It has been argued that one of the greatest discoveries that Cassini has helped to make has been the surprising revelation that the tiny, icy moon of Enceladus possesses a global subsurface ocean – and that its ocean was spewing out jets of water reaching more than 100 miles (161 kilometers) from its surface.

The tiny Saturnian moon, which measures a mere 310 miles across (500 kilometers), was found to not only have more than 100 geysers but also that they have salty water containing particles of silica indicating the likelihood of subsurface hydrothermal vents – the first of their kind believed to exist outside of Earth.

Practically everything we believe to be necessary for life to form on a world, we now know exists within the tiny, frozen world of Enceladus.

Also, Enceladus isn’t the only Ocean World in the Saturnian system. Titan, Saturn’s hazy moon was found to not only have a thick hydrocarbon-rich atmosphere but also to have a methane-/ethane-based cycle; it is thought that methane plays the same role on Titan as water does on Earth.

“Life is either a daring adventure or nothing.” – Helen Keller

On December 25, 2004, Cassini released the European Space Agency’s (ESA) Huygens probe, which was built by Aérospatiale and sent to enter into Titan’s atmosphere and land on the moon’s surface. The probe completed this part of its mission a few weeks later on January 14, 2005 – becoming the first probe to land on a world in the outer Solar System.

What the Huygens probe observed was remarkable. It was a landscape not unfamiliar to so many places on Earth. It looked like a dry lake or streambed with rounded, fluid eroded “rocks” and “pebbles” composed of water ice that had naturally been sorted by their mass. It also saw clouds in the atmosphere. This helped to confirm that, yes, Titan did have an active liquid cycle – not one based on water, like on Earth, but on liquid methane/ethane, due to the frigid temperatures (94 K / −179.2 °C).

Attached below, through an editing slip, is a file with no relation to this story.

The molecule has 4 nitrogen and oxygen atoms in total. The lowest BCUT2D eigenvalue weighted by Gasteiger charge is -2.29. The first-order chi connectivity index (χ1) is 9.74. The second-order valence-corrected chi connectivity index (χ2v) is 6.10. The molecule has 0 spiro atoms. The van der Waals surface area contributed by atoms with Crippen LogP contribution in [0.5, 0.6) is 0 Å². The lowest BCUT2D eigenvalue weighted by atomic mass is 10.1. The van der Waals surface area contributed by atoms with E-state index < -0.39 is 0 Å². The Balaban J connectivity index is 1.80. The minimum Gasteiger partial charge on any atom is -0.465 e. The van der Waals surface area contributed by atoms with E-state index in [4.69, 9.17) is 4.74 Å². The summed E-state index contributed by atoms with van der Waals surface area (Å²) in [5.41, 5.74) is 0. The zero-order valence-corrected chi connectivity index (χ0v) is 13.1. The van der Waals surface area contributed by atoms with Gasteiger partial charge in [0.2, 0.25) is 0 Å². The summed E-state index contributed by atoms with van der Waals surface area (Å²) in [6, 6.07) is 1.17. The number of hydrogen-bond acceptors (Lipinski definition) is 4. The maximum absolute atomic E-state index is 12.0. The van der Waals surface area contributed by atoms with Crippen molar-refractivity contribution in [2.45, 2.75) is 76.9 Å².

However, that wasn’t all.

Between the Huygens probe and the instruments on Cassini, it was finally possible to generate a detailed map of Titan’s surface. A map that included globally frozen hydrocarbon dunes as well as some of the largest bodies of liquid found in the Solar System, some of which rival the size of the Great Lakes here on Earth.

These instruments also confirmed that Titan is itself one of the ocean worlds with what is believed to be its own subsurface global ocean deep beneath the surface of Titan’s frigid, hydrocarbon dunes. Titan also possesses so-called “magical islands” that appear and disappear, and they could be a chain reaction of a unique chemistry occurring within the methane/ethane seas and creating “islands” of bubbles.